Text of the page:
Can You Stop Child Support by Signing Away Your Parental Rights?
August 5, 2020
Child Support, Legal Blog
When you have a child, you have a right to be part of your child’s life. But as a mother or father, you also have certain obligations. This means a lot of things for different families, but it generally means providing financial support.
North Carolina recognizes there are times when people are not capable of being stable parents. In these situations, your parental rights may be voluntarily or involuntarily terminated by the court. For example, if you sign away your parental rights, you no longer have any rights to your child. It also includes removing child support obligations.
If you have questions about terminating parental rights in North Carolina, do not hesitate to contact an experienced child custody and support attorney at Breeden Law Office.
With over 20 years experience and local offices in Raleigh, Garner, Angier, and Smithfield, attorney Jonathan Breeden has helped countless individuals successfully resolve child support and parental rights issues.
Call (919) 205-5254 today or contact us online to schedule a consultation.
Terminating Parental Rights In NC
For your parental rights to be terminated, there must be clear and convincing evidence to do so, and that termination is in your child’s best interests.
Grounds for termination of parental rights include:
Child abuse or neglect by the parent
Willful abandonment of the child
Failure to pay child support for more than one year
Placement of the child in the custody of social services for at least six months, during which time the parent willfully fails to pay child support
The parent’s inability to care for a child due to incapacity
Failure for a father to provide for or acknowledge a child born outside of a marriage
A parent’s danger to a child by committing certain felonies, including sex offenses and homicide
The parent relinquished a child to social services for adoption
The court must also review whether termination of your parental rights is in the child’s best interests. For instance, if the termination is to enable another adult to adopt the child, then the court often finds it is in the child’s best interests. But, if you are found to be a physical danger or harmful to the child’s well-being, the court is more likely to terminate your rights.
Signing Away Parental Rights Requires Judicial Consent
For parental rights to be terminated, a judge must approve. This is not something you or another parent can do without involving the courts.
You may file a petition asking the judge to terminate your child’s other parent’s rights. The other parent can file a petition to ask for your rights to be terminated. Social services, a licensed child placement agency, your child’s guardian, a guardian ad litem, or a potential adoptive parent can file a petition to terminate your parental rights. However, you cannot file a petition for the court to terminate your own rights.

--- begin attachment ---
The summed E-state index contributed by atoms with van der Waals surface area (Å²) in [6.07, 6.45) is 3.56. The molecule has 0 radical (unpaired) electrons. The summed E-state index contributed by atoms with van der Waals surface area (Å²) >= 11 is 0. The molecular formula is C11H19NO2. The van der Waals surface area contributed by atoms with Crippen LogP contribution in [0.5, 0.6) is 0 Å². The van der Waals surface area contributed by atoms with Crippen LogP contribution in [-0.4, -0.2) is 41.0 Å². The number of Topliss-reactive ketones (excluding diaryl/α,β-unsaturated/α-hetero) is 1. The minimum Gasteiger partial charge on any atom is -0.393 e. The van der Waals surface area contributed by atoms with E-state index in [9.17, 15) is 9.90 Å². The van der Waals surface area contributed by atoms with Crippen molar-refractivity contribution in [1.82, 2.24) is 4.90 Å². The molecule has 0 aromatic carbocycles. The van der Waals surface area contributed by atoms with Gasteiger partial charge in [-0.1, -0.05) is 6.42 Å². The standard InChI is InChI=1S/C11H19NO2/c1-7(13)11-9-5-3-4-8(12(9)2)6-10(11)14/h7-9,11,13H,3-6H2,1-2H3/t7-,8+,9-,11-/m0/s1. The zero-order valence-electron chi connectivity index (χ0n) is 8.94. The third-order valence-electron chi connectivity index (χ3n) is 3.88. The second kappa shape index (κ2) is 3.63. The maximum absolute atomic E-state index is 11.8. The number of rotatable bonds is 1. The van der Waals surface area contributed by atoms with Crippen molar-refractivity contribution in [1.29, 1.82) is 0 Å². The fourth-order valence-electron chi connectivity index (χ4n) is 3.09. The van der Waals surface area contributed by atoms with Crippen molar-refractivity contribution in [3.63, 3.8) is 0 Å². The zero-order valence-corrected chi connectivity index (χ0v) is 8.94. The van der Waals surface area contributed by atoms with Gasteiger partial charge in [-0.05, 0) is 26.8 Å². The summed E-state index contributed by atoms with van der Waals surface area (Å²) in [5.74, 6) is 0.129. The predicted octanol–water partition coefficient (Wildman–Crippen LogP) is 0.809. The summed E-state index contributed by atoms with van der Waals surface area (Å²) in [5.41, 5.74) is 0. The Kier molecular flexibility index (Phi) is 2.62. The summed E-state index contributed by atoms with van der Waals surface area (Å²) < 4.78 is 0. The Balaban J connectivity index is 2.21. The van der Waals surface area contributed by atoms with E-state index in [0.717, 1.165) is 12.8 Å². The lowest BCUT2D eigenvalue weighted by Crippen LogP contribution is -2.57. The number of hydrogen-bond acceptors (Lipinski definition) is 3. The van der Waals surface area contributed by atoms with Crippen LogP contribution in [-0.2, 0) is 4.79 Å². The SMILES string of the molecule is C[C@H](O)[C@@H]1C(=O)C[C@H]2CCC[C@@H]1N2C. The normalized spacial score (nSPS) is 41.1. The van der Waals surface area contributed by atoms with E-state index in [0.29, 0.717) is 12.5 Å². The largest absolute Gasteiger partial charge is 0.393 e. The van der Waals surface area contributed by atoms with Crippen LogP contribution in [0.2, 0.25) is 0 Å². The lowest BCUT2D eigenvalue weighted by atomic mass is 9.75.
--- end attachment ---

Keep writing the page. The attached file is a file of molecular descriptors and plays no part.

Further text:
Also, termination is not something you can do to avoid your responsibilities. You may not voluntarily terminate your parental rights for any reason, particularly to avoid paying child support.
Termination of Parental Rights Ends Child Support Obligation
In North Carolina, terminating parental rights completely end all legal relationships between a parent and child. As a parent, you will no longer be able to contact your child. You cannot call, email, or visit. You do not get to see your child on their birthday or holidays.
Termination also ends your legal responsibilities to take care of your child. Any child support obligation is lifted, and it is as if you and the child are strangers.
Do You Have Questions About Terminating Parental Rights?
At Breeden Law Office, we understand there are times when it’s necessary to severe a relationship between a parent and child. We can explain all your options, including a possible child support modification and when it’s best to terminate parental rights.
To schedule an initial evaluation, contact us today at (919) 661-4970.
Can A Father Sign His Rights Over In Texas?
You might wonder why a parent would ever want to terminate rights to their child, but this is a question that gets asked frequently. In Texas, a parent can remove or voluntarily relinquish their rights. However, there are a few requirements that a parent must meet before a court grants them this relinquishment.
GROUNDS FOR TERMINATION
To begin with, there are some statutory reasons that a parent would wish to relinquish their parental rights. First, if a parent has voluntarily left their child alone or with their other parent and expressed their intent not to return to their child, or if a parent has failed to provide adequate support for the child, these may be grounds for a relinquishment.
Voluntary Termination While Pregnant